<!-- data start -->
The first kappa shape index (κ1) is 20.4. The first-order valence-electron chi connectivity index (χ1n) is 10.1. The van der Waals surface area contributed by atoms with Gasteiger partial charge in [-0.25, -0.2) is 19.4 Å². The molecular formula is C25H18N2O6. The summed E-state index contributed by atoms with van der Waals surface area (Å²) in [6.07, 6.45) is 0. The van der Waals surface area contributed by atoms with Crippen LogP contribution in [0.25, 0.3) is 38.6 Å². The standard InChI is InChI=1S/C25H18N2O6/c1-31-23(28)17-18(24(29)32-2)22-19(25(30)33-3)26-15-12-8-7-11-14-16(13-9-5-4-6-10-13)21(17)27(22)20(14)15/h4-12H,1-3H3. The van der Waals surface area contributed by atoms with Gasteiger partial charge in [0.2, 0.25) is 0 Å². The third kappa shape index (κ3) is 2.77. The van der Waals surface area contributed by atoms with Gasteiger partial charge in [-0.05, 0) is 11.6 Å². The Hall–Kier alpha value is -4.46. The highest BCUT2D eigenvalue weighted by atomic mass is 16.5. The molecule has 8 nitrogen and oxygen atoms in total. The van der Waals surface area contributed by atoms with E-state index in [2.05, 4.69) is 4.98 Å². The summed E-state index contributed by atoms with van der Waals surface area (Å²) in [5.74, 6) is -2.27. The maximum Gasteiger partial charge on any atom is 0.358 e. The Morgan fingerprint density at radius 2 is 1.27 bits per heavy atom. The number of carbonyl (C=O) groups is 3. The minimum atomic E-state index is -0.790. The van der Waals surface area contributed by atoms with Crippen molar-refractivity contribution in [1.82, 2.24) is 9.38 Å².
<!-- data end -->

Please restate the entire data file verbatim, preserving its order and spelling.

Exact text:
The first kappa shape index (κ1) is 20.4. The first-order valence-electron chi connectivity index (χ1n) is 10.1. The van der Waals surface area contributed by atoms with Gasteiger partial charge in [-0.25, -0.2) is 19.4 Å². The molecular formula is C25H18N2O6. The summed E-state index contributed by atoms with van der Waals surface area (Å²) in [6.07, 6.45) is 0. The van der Waals surface area contributed by atoms with Crippen LogP contribution in [0.25, 0.3) is 38.6 Å². The standard InChI is InChI=1S/C25H18N2O6/c1-31-23(28)17-18(24(29)32-2)22-19(25(30)33-3)26-15-12-8-7-11-14-16(13-9-5-4-6-10-13)21(17)27(22)20(14)15/h4-12H,1-3H3. The van der Waals surface area contributed by atoms with Gasteiger partial charge in [0.2, 0.25) is 0 Å². The third kappa shape index (κ3) is 2.77. The van der Waals surface area contributed by atoms with Gasteiger partial charge in [-0.05, 0) is 11.6 Å². The Hall–Kier alpha value is -4.46. The highest BCUT2D eigenvalue weighted by atomic mass is 16.5. The molecule has 8 nitrogen and oxygen atoms in total. The van der Waals surface area contributed by atoms with E-state index in [2.05, 4.69) is 4.98 Å². The summed E-state index contributed by atoms with van der Waals surface area (Å²) in [5.74, 6) is -2.27. The maximum Gasteiger partial charge on any atom is 0.358 e. The Morgan fingerprint density at radius 2 is 1.27 bits per heavy atom. The number of carbonyl (C=O) groups is 3. The minimum atomic E-state index is -0.790. The van der Waals surface area contributed by atoms with Crippen molar-refractivity contribution in [1.82, 2.24) is 9.38 Å².